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Re: x86-64 on i386 (was Re: Promoting i386 version over x86_64?)



On Sun, 13 Dec 2009, drago01 wrote:

such a setup does not make much sense, when your hardware supports x86_64 not using it for userspace is a waste ....

a) i386 has a lower memory footprint, as has been mentioned in this
   thread.

b) The amount of code on your system that is CPU bound and/or
   memory-bound due to register pressure, to an extent that the x64
   registers would make an appreciable difference is probably not
   that significant

   - kernel hotpots
   - graphics hotspots (X server perhaps)

   I havn't measured this, but nor have the people who say x86_64 is
   faster AFAICT, and there's plenty of experience to say that most
   software is far from CPU bound or memory bound.

c) There is a definite cost to a distro in having to maintain 2
   x86_64 and i386 as separate arches

   - QA
   - package building and distribution

   Every supported arch increases the size of the test matrix.

   Minimising the number of arches you have to, say, test a "cp"
   bugfix against helps reduce QA load and helps you get better
   software to your users, faster (better cause you release time
   spent on architecture QA that can be spent on improving software
   generally).

d) Like or not, i386 is the de-facto standard for binary interfaces:

   - Netscape plugins
   - Windows executables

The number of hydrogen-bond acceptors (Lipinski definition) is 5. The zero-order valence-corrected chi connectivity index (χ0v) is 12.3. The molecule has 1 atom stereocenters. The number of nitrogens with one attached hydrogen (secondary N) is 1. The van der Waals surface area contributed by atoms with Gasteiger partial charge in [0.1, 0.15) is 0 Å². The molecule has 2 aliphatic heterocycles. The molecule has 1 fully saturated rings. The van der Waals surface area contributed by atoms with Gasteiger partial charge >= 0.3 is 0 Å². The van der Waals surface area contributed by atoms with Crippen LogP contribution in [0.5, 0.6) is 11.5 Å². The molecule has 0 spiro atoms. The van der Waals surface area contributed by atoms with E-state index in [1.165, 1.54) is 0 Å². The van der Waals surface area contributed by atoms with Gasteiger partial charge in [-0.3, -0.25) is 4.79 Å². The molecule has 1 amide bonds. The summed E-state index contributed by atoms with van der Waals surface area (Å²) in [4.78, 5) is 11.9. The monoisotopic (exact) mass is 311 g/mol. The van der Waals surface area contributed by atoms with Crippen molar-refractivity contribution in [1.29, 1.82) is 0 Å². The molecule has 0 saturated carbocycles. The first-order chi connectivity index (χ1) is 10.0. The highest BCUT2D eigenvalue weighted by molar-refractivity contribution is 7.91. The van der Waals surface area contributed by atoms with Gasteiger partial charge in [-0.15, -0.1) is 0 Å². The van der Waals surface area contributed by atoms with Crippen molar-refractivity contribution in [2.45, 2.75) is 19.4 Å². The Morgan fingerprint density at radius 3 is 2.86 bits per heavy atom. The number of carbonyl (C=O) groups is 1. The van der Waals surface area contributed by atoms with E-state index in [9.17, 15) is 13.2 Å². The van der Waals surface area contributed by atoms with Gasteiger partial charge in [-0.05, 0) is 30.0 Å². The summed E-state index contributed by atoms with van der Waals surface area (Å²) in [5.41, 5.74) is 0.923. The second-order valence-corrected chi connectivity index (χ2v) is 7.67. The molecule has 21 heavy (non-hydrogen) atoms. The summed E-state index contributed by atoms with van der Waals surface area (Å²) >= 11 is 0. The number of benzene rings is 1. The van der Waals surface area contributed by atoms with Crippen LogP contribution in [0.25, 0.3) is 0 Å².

The retort no doubt will "Oh but this is Fedora, we don't care
   about any closed-source stuff", but that would miss the point
   entirely re *Interface*. The i386 machine can be a plugin
   interface between 2 different open-source systems, e.g. consider:

   - VM images to run in, say, QEMU/KVM
   - Sandboxing technologies for, say, browser plugins (I think
     Google have stuff in this area)
   - Free software windows-only apps (don't know if they exist)

   All the code here can be open-source/free-software and still be
   relying on i386 as a widely known and hence convenient
   /interface/. As such, it likely needs to be supported on x86_64
   kernel-based systems anyway, as performantly as possible. (And
   yeah, I gather KVM x86_64 doesn't work for i386 VMs - annoying).

So personally I think x86_64-pure is unrealistic and, independently, I think 32-on-64 makes sense, but hey. :)

regards,
--
Paul Jakma	paul jakma org	Key ID: 64A2FF6A
Fortune:
He who despises himself nevertheless esteems himself as a self-despiser.
		-- Friedrich Nietzsche


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